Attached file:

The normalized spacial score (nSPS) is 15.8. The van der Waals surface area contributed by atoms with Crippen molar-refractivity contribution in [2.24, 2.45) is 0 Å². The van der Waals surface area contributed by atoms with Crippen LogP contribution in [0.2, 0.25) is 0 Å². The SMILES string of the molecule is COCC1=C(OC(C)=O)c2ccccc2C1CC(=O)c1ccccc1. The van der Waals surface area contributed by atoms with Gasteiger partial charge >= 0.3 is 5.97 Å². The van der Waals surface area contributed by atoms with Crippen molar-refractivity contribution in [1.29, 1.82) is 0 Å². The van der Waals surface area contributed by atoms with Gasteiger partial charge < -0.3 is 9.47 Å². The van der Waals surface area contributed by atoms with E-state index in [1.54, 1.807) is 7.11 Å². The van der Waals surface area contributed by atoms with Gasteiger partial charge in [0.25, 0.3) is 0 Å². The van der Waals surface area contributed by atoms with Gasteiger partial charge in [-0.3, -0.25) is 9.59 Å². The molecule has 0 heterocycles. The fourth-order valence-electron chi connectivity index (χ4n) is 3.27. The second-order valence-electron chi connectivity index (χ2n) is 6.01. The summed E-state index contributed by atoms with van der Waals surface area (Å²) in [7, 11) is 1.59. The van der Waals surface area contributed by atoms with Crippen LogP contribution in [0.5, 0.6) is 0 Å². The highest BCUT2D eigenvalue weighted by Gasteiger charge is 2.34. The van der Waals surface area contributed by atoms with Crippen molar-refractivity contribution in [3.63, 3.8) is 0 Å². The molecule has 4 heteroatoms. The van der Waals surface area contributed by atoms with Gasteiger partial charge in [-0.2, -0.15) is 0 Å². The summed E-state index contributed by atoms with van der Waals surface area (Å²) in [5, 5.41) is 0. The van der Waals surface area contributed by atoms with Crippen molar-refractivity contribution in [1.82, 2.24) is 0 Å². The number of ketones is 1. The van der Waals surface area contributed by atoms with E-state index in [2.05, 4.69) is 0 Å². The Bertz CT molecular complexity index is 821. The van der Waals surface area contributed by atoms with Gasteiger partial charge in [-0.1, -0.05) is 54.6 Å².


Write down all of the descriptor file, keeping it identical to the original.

The normalized spacial score (nSPS) is 15.8. The van der Waals surface area contributed by atoms with Crippen molar-refractivity contribution in [2.24, 2.45) is 0 Å². The van der Waals surface area contributed by atoms with Crippen LogP contribution in [0.2, 0.25) is 0 Å². The SMILES string of the molecule is COCC1=C(OC(C)=O)c2ccccc2C1CC(=O)c1ccccc1. The van der Waals surface area contributed by atoms with Gasteiger partial charge >= 0.3 is 5.97 Å². The van der Waals surface area contributed by atoms with Crippen molar-refractivity contribution in [1.29, 1.82) is 0 Å². The van der Waals surface area contributed by atoms with Gasteiger partial charge < -0.3 is 9.47 Å². The van der Waals surface area contributed by atoms with E-state index in [1.54, 1.807) is 7.11 Å². The van der Waals surface area contributed by atoms with Gasteiger partial charge in [0.25, 0.3) is 0 Å². The van der Waals surface area contributed by atoms with Gasteiger partial charge in [-0.3, -0.25) is 9.59 Å². The molecule has 0 heterocycles. The fourth-order valence-electron chi connectivity index (χ4n) is 3.27. The second-order valence-electron chi connectivity index (χ2n) is 6.01. The summed E-state index contributed by atoms with van der Waals surface area (Å²) in [7, 11) is 1.59. The van der Waals surface area contributed by atoms with Crippen LogP contribution in [0.5, 0.6) is 0 Å². The highest BCUT2D eigenvalue weighted by Gasteiger charge is 2.34. The van der Waals surface area contributed by atoms with Crippen molar-refractivity contribution in [3.63, 3.8) is 0 Å². The molecule has 4 heteroatoms. The van der Waals surface area contributed by atoms with Gasteiger partial charge in [-0.2, -0.15) is 0 Å². The summed E-state index contributed by atoms with van der Waals surface area (Å²) in [5, 5.41) is 0. The van der Waals surface area contributed by atoms with Crippen molar-refractivity contribution in [1.82, 2.24) is 0 Å². The number of ketones is 1. The van der Waals surface area contributed by atoms with E-state index in [2.05, 4.69) is 0 Å². The Bertz CT molecular complexity index is 821. The van der Waals surface area contributed by atoms with Gasteiger partial charge in [-0.1, -0.05) is 54.6 Å².